|Salina Restaurant (Google Street View)|
Leffler mentioned that there had been a homocide connected with the establishment during the last liquor license period. However, D.C. liquor-licensing authorities decided to take no action against Salina in connection with the incident. For more information about the May 2010 slaying, read a report by Washington City Paper here.
On October 6, 2010, Salina was ordered to install security cameras within 30 days.
Leffler also read to the committee a list of liquor-license related violations which led to a total of $10,000 in fines against the establishment during the period. Most of these violations seemed to be connected with inadequate bookkeeping.
Official documents show Salina Restaurant was closed by D.C. authorities on October 23, 2013, after failing to pay outstanding fines and fees. It was allowed to reopen the next day after the fines and fees were paid.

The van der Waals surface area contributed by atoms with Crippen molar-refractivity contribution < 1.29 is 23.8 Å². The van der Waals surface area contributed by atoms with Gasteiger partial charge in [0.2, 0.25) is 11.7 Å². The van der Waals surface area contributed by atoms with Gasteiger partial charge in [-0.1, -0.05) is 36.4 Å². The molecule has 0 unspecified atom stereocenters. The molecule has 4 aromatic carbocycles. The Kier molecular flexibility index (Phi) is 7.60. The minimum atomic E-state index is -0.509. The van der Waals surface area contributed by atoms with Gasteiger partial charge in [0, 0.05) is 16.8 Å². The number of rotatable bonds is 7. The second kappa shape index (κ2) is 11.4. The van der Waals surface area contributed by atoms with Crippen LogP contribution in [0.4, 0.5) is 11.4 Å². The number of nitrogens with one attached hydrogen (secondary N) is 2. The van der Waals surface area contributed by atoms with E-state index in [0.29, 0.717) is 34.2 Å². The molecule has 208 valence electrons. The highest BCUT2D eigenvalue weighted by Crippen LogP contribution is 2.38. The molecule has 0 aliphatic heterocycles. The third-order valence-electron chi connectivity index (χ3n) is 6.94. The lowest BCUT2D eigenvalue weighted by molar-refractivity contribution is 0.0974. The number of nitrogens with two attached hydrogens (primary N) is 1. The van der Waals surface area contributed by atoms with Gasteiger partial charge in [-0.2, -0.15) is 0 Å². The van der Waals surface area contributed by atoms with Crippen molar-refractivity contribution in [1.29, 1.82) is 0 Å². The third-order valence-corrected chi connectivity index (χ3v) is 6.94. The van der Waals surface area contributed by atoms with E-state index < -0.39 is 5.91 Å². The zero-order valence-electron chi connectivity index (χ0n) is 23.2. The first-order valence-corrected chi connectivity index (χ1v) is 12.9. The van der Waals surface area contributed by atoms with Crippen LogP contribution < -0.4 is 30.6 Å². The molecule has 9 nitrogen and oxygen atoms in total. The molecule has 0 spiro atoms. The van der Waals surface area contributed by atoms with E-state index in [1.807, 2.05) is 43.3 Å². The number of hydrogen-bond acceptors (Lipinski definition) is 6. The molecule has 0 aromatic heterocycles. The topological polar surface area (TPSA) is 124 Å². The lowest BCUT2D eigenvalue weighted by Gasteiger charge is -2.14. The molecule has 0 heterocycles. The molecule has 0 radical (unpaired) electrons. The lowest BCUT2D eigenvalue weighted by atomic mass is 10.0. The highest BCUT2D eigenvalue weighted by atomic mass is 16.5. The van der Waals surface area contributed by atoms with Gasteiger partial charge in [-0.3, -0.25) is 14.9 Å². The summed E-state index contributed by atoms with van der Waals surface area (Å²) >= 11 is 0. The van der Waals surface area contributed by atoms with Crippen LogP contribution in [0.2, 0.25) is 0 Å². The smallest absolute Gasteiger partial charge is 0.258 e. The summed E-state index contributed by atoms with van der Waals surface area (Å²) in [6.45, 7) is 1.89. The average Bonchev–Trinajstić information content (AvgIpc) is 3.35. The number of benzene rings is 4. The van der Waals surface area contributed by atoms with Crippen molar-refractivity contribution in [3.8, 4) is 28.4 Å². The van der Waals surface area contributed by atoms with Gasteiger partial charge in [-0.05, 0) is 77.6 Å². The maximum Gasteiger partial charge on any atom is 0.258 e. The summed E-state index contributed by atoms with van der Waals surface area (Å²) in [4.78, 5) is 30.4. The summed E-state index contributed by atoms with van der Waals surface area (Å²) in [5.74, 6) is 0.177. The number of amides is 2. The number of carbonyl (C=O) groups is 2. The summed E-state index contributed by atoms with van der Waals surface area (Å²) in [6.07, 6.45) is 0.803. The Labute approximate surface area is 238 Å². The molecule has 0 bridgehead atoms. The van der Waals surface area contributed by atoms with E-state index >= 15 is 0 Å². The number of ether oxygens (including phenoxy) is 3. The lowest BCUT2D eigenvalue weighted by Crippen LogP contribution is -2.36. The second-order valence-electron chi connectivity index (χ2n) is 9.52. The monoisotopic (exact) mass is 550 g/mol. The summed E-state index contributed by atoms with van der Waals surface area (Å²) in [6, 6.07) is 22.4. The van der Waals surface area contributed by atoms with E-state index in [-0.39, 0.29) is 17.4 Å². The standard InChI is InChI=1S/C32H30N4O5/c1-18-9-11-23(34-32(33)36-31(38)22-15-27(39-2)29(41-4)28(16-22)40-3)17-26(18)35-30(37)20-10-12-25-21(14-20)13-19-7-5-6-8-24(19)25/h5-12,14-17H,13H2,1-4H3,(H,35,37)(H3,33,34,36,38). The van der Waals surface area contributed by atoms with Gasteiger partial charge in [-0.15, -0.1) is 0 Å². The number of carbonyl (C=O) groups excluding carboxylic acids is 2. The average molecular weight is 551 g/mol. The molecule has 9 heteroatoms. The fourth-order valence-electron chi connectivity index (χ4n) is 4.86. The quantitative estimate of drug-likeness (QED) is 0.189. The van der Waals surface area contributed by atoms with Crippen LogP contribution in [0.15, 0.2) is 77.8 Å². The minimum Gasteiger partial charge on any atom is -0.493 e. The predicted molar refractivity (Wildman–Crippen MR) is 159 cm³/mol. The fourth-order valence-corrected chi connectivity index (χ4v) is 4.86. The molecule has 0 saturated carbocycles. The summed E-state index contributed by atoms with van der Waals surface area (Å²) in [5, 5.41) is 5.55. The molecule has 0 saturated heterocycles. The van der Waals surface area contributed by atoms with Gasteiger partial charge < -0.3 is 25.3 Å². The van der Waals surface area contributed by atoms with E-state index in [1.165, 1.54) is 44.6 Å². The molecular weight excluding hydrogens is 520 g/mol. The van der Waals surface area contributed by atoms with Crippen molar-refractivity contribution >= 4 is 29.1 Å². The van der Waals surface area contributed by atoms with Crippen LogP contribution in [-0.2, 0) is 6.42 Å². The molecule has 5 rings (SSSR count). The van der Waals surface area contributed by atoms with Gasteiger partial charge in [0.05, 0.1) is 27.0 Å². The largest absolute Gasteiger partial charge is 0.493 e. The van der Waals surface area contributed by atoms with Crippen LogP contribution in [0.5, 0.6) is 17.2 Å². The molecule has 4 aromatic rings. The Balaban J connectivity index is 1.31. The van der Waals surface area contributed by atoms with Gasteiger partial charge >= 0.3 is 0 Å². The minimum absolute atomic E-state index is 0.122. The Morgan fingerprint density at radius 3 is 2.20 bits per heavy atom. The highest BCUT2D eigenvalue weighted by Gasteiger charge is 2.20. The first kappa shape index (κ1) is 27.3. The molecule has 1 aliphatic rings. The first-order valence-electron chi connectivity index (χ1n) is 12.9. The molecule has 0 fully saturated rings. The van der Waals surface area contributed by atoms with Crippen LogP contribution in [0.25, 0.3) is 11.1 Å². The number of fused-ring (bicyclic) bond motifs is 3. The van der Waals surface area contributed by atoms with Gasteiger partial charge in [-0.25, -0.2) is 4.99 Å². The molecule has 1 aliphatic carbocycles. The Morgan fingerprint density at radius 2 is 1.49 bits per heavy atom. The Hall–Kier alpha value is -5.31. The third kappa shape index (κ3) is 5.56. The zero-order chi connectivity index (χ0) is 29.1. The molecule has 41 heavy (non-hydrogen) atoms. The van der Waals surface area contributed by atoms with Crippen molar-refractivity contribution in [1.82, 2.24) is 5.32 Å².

Also mentioned at the meeting were health violations connected to the restaurant. The website of D.C.'s Department of Health shows that inspectors found three or more critical violations every year for the last three years. The problems noted in the 2013 inspection reports included improper storage of raw chicken and fish, unclean work surfaces, and no soap or paper towels at staff sinks. There were inspections in August and September 2013.
The committee voted unanimously to protest the liquor-license renewal on the basis of peace, order, and quiet, and indicated it wished to see a security plan for the establishment.